In his annual report for 1885, the mayor of Bloemfontein, Mr S. Goddard,30 reported that "the general condition of things at the Locations continues to be fairly satisfactory".31 Although Mayor Goddard referred to "locations" he, in actual fact, meant Waaihoek. Waaihoek was also described in positive terms by Reverend Gabriel David, a local Anglican priest and one of Waaihoek's most well-known residents.32 In a report of the Anglican Church's missionary activities for the year 1885, David wrote that "our people in 1871 used to live in round huts covered with rags, They [sic] now live in square houses thatched with grass, very clean indeed, their location is called Waia Hoek [sic]".33 To improve the general orderliness in Waaihoek, a plan for the rearrangement and rebuilding of some of its houses was implemented in 1892. In terms of this plan, which enforced specific building rules, all houses were to be built in "proper rows and streets"34 so that the houses stood in a straight line next to one another and were in line with the sidewalk and street.35 The municipality's insistence on "proper" orderliness should be viewed within the larger context of British urban planning trends which influenced town planning in South Africa. In this regard, the philosophies of the British town planning visionary and father of the Garden City Movement, Ebenezer Howard, should be mentioned. Howard advocated orderly urban planning and the idea of the "garden city"36 consisting of "garden suburb[s]".37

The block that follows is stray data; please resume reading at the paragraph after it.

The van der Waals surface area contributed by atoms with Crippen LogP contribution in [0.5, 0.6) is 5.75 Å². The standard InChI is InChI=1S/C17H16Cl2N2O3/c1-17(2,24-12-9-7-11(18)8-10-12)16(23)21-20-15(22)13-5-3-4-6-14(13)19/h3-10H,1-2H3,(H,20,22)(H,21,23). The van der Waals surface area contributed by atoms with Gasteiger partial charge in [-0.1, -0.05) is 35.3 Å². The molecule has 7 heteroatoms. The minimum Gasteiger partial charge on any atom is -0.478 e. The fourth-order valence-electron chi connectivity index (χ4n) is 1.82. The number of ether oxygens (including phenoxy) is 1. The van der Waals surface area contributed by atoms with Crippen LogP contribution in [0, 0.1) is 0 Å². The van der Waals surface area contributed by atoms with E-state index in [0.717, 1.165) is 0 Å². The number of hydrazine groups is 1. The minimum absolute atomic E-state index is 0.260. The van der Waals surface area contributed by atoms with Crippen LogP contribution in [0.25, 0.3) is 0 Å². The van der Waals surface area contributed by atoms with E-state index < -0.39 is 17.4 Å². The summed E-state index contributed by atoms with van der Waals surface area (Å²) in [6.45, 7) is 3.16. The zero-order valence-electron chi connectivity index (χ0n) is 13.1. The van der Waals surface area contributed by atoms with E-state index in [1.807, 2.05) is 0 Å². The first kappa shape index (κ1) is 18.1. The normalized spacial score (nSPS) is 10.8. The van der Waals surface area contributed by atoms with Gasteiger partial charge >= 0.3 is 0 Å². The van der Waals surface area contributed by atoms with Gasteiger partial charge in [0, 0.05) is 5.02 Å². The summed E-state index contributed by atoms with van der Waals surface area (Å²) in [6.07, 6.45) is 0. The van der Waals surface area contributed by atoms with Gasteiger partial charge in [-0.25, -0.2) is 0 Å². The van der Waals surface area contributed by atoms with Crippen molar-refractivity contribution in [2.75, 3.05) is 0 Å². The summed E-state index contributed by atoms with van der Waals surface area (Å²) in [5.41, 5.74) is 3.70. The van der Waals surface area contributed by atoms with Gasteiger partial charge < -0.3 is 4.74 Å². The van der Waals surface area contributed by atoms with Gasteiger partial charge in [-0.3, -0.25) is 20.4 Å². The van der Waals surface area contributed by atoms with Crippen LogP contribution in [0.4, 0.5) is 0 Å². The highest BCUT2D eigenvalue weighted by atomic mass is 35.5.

Viewed from the municipality's perspective, the new building rules not only improved the quality of the houses but also enhanced the appearance of the plots or stands. The average Waaihoek plot was square and measured 50 x 50 feet.38According to the then mayor, Dr B.O. Kellner,39 the results achieved by means of the building rules were so impressive that he was convinced that Waaihoek "will in another year's time become a model location".40 Kellner's opinion, specifically his description of Waaihoek as a potential "model location", is significant since it indicates that the idea of the model location was no novelty when Batho was described as such more than twenty years later. However, references to Waaihoek as a model location, partly rooted in the "model republic" and "model city" concepts discussed later, should be seen in context because the general living conditions in Waaihoek (not to mention the other locations) were not nearly comparable to those in the better parts of the so-called white "Town". More importantly, Kellner and other mayors, such as Mr S.P.J. Sowden's,41 ambition to see Waaihoek becoming a model location never materialised, mainly because of serious overcrowding and its side effects.42